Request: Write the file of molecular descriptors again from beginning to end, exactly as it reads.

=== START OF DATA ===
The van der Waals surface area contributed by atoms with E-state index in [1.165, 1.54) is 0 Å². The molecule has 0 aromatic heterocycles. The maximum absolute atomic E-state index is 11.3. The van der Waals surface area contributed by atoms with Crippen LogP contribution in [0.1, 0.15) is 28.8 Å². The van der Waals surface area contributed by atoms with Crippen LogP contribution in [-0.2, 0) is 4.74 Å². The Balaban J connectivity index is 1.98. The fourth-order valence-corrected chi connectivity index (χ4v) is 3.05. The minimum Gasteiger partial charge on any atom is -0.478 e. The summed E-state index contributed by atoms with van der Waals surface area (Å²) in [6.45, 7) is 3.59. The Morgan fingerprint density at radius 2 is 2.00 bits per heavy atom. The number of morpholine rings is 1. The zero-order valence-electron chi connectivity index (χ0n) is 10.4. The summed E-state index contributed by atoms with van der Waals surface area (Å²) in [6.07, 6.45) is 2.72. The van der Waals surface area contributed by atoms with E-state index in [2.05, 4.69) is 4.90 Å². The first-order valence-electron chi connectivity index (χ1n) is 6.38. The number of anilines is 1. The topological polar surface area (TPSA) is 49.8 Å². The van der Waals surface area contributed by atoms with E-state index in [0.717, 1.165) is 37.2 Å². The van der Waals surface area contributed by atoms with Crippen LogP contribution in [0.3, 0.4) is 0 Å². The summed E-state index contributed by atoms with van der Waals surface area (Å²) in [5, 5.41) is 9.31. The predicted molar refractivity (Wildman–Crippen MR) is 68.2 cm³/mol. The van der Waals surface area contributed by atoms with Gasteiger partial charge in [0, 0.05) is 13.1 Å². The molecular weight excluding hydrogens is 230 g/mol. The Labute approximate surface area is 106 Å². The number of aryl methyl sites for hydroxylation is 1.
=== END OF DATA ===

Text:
The van der Waals surface area contributed by atoms with E-state index in [1.165, 1.54) is 0 Å². The molecule has 0 aromatic heterocycles. The maximum absolute atomic E-state index is 11.3. The van der Waals surface area contributed by atoms with Crippen LogP contribution in [0.1, 0.15) is 28.8 Å². The van der Waals surface area contributed by atoms with Crippen LogP contribution in [-0.2, 0) is 4.74 Å². The Balaban J connectivity index is 1.98. The fourth-order valence-corrected chi connectivity index (χ4v) is 3.05. The minimum Gasteiger partial charge on any atom is -0.478 e. The summed E-state index contributed by atoms with van der Waals surface area (Å²) in [6.45, 7) is 3.59. The Morgan fingerprint density at radius 2 is 2.00 bits per heavy atom. The number of morpholine rings is 1. The zero-order valence-electron chi connectivity index (χ0n) is 10.4. The summed E-state index contributed by atoms with van der Waals surface area (Å²) in [6.07, 6.45) is 2.72. The van der Waals surface area contributed by atoms with E-state index in [2.05, 4.69) is 4.90 Å². The first-order valence-electron chi connectivity index (χ1n) is 6.38. The number of anilines is 1. The topological polar surface area (TPSA) is 49.8 Å². The van der Waals surface area contributed by atoms with E-state index in [0.717, 1.165) is 37.2 Å². The van der Waals surface area contributed by atoms with Crippen LogP contribution in [0.3, 0.4) is 0 Å². The summed E-state index contributed by atoms with van der Waals surface area (Å²) in [5, 5.41) is 9.31. The predicted molar refractivity (Wildman–Crippen MR) is 68.2 cm³/mol. The van der Waals surface area contributed by atoms with Gasteiger partial charge in [0, 0.05) is 13.1 Å². The molecular weight excluding hydrogens is 230 g/mol. The Labute approximate surface area is 106 Å². The number of aryl methyl sites for hydroxylation is 1.